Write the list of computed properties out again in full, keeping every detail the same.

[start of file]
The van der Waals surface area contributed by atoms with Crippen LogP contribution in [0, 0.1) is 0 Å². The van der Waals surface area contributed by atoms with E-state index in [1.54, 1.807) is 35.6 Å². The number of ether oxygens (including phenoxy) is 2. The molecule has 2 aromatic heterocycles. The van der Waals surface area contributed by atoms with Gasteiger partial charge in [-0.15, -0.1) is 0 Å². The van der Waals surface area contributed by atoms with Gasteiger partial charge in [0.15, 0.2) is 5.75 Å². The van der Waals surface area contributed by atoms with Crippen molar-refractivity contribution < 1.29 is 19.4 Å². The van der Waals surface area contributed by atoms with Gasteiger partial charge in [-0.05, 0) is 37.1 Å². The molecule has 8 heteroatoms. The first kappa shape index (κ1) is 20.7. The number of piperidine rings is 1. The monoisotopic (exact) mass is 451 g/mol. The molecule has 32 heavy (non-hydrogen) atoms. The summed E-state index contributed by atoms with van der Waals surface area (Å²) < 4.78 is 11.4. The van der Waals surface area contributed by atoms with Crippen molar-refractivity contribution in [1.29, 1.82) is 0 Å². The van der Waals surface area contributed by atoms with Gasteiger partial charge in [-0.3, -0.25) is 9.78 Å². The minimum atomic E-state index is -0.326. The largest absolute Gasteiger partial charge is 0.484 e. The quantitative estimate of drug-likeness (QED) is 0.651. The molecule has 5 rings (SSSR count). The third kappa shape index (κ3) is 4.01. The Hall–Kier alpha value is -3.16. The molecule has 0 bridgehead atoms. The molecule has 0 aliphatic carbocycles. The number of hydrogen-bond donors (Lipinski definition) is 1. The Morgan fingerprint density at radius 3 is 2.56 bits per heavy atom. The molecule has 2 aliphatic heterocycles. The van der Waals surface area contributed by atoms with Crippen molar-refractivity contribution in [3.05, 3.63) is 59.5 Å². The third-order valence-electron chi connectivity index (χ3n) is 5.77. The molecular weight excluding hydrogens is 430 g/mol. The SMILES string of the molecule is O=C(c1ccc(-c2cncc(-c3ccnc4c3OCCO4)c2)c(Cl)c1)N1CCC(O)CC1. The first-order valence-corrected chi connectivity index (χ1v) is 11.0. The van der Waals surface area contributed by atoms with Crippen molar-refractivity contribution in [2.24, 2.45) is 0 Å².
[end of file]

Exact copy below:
The van der Waals surface area contributed by atoms with Crippen LogP contribution in [0, 0.1) is 0 Å². The van der Waals surface area contributed by atoms with E-state index in [1.54, 1.807) is 35.6 Å². The number of ether oxygens (including phenoxy) is 2. The molecule has 2 aromatic heterocycles. The van der Waals surface area contributed by atoms with Gasteiger partial charge in [-0.15, -0.1) is 0 Å². The van der Waals surface area contributed by atoms with Gasteiger partial charge in [0.15, 0.2) is 5.75 Å². The van der Waals surface area contributed by atoms with Crippen molar-refractivity contribution < 1.29 is 19.4 Å². The van der Waals surface area contributed by atoms with Gasteiger partial charge in [-0.05, 0) is 37.1 Å². The molecule has 8 heteroatoms. The first kappa shape index (κ1) is 20.7. The number of piperidine rings is 1. The monoisotopic (exact) mass is 451 g/mol. The molecule has 32 heavy (non-hydrogen) atoms. The summed E-state index contributed by atoms with van der Waals surface area (Å²) < 4.78 is 11.4. The van der Waals surface area contributed by atoms with Crippen molar-refractivity contribution in [1.29, 1.82) is 0 Å². The van der Waals surface area contributed by atoms with Gasteiger partial charge in [-0.3, -0.25) is 9.78 Å². The minimum atomic E-state index is -0.326. The largest absolute Gasteiger partial charge is 0.484 e. The quantitative estimate of drug-likeness (QED) is 0.651. The molecule has 5 rings (SSSR count). The third kappa shape index (κ3) is 4.01. The Hall–Kier alpha value is -3.16. The molecule has 0 bridgehead atoms. The molecule has 0 aliphatic carbocycles. The number of hydrogen-bond donors (Lipinski definition) is 1. The Morgan fingerprint density at radius 3 is 2.56 bits per heavy atom. The molecule has 2 aliphatic heterocycles. The van der Waals surface area contributed by atoms with Crippen molar-refractivity contribution in [3.05, 3.63) is 59.5 Å². The third-order valence-electron chi connectivity index (χ3n) is 5.77. The molecular weight excluding hydrogens is 430 g/mol. The SMILES string of the molecule is O=C(c1ccc(-c2cncc(-c3ccnc4c3OCCO4)c2)c(Cl)c1)N1CCC(O)CC1. The first-order valence-corrected chi connectivity index (χ1v) is 11.0. The van der Waals surface area contributed by atoms with Crippen molar-refractivity contribution in [2.24, 2.45) is 0 Å².